The series began with a kickoff brunch on Tuesday morning under the bayfront tent, during which New College President Okker, Ph.D. introduced the crowd to the unifying, year-long initiative that is The New College Challenge.
The Challenge, she explained, was designed to bring together students, experts and leaders from top universities and industries who will work to address the challenges facing our region and world today. The initiative was modeled after two endeavors in the Northeast: “Envision Resilience: Nantucket Challenge” and “Envision Resilience: Narragansett Bay.”
“New College can play a key role in retaining top talent for our state. The New College Challenge is our vehicle to get us there,” Okker said. “The design teams we’ve invited will help us find new and fresh ways to improve our infrastructure, to ensure that our campus supports our students. The relationships with employers, community members and other academic institutions we are developing through The Challenge will ensure the very resilience of New College.”
And the launch of The New College Challenge—with its series of discussions about protecting coastal campuses and communities—could not have arrived at a more critical time. Less than a month ago, Southwest Florida experienced the devastating effects of Hurricane Ian, prompting locals to reimagine how to better safeguard against future environmental impacts.
Throughout The Challenge, New College will become a community incubator for brainstorming new ideas and solutions about the future. New College has already enlisted experts from Harvard, Yale, the University of Florida, the University of South Florida, Kean University, Syracuse University and the University of Miami to lend their unique perspectives.
The Tuesday kickoff event welcomed three expert panelists to discuss the topic of resilience, moderated by DreamLarge Founder Anand Pallegar.
The panelists were: Taryn Sabia, an associate professor of research at the University of South Florida and the co-founder of the urban design collaborative, Urban Charrette, Inc.; Teri Hansen, the president and CEO of Charles & Margery Barancik Foundation; and Kevin O’Farrell, Ph.D., the chancellor for the Florida Department of Education’s Division of Career and Adult Education.
“[The New College Challenge] is an opportunity for knowledge exchange,” Sabia said, to which Hanson added, “New College has the opportunity to be the academic and intellectual epicenter of our community.”
Special guest William Dudley, a New College alumnus and the former president/CEO of the Federal Reserve Bank of New York, also discussed the topic of “resilience” from an economic/financial perspective.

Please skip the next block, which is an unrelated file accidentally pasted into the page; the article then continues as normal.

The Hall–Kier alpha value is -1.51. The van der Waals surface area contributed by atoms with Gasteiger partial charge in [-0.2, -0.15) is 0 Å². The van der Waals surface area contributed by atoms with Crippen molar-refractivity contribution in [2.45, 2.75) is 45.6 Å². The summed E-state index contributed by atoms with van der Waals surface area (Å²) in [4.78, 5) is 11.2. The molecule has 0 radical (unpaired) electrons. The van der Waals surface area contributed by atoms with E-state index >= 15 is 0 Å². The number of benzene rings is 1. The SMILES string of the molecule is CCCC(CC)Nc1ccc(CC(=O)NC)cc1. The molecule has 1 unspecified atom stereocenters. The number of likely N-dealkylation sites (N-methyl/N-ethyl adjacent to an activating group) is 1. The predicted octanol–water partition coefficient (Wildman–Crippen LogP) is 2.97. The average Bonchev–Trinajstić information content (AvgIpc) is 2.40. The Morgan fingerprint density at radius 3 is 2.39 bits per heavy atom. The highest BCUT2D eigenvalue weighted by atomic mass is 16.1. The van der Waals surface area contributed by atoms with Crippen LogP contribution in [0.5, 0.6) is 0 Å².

On Wednesday evening in Mildred Sainer Pavilion, resilience was addressed in a “New Topics” lecture entitled “Climate Crisis Now! Learning and Landscapes in a Changing Environment.” Speaker Chris Reed, a professor at Harvard University and the founding director of STOSS Landscape Urbanism, shared his ambitious vision to be climate-ready in order to protect coastlines.
“Campus must be designed both for the ever-changing nature of landscapes and the environment, and for its own inherent social development,” Reed began, “weaving…programming needs, institutional alignments, environmental sustainability and maintenance considerations with equity and social justice imperatives.”
And all day on Friday in the bayfront tent, crowds converged for the “Designing for Resilience” Symposium on coastal resilience and adaptive strategies. Big questions were posed, such as “How can we design more resilient communities in the face of coastal threats like storm surge?” National experts presented case studies and research relevant to the Gulf Coast, and input from the community offered direction for their ongoing work.
David Brain, Ph.D.—a professor of sociology and the director of the Urban Studies Program at New College—moderated two panel discussions.
“It’s not just about getting the solutions right; it’s about figuring out what the real questions are,” Brain said of The Challenge. “That’s what we’re learning through this process.”
To this end, Amber Whittle, Ph.D., the executive director of Southface Sarasota, spoke about Southwest Gulf Coast resilience.
Heritage Conservation Specialist Marty Hylton moderated a panel about the “Envision Resilience Challenge: Nantucket and Narragansett” with ReMain Nantucket Executive Director Cecil Barron Jensen and Project Manager Claire Martin; as well as Carolyn Cox, executive director of the Florida Climate Institute; and Bob Miklos, founder of designLAB architects.
Several higher education leaders gave a series of “Designing for Resilience” presentations, including Sabia; Alan Plattus, professor and founding director of the Urban Design Workshop at Yale University; David Mohney, dean of the Michael Graves College, Architecture and Design, at Kean University; Jeff Carney, associate professor in the School of Architecture at the University of Florida; Ted Brown, professor in the School of Architecture at Syracuse University; and Sonia Chao, research assistant professor and director of the Center for Urban & Community Design at the University of Miami.
Chao discussed her experience with Hurricane Andrew in 1992 and how it impacted her perspective on rebuilding along the coast after natural disasters.
“That moment really changed the rest of my trajectory,” Chao said about shifting her career toward addressing resilience. “How can we build more resiliently? That takes an envisioning process, and that process entails community conversations.”
There will be many more of these conversations over the course of the year.
For more information on The New College Challenge, visit ncf.edu/challenge.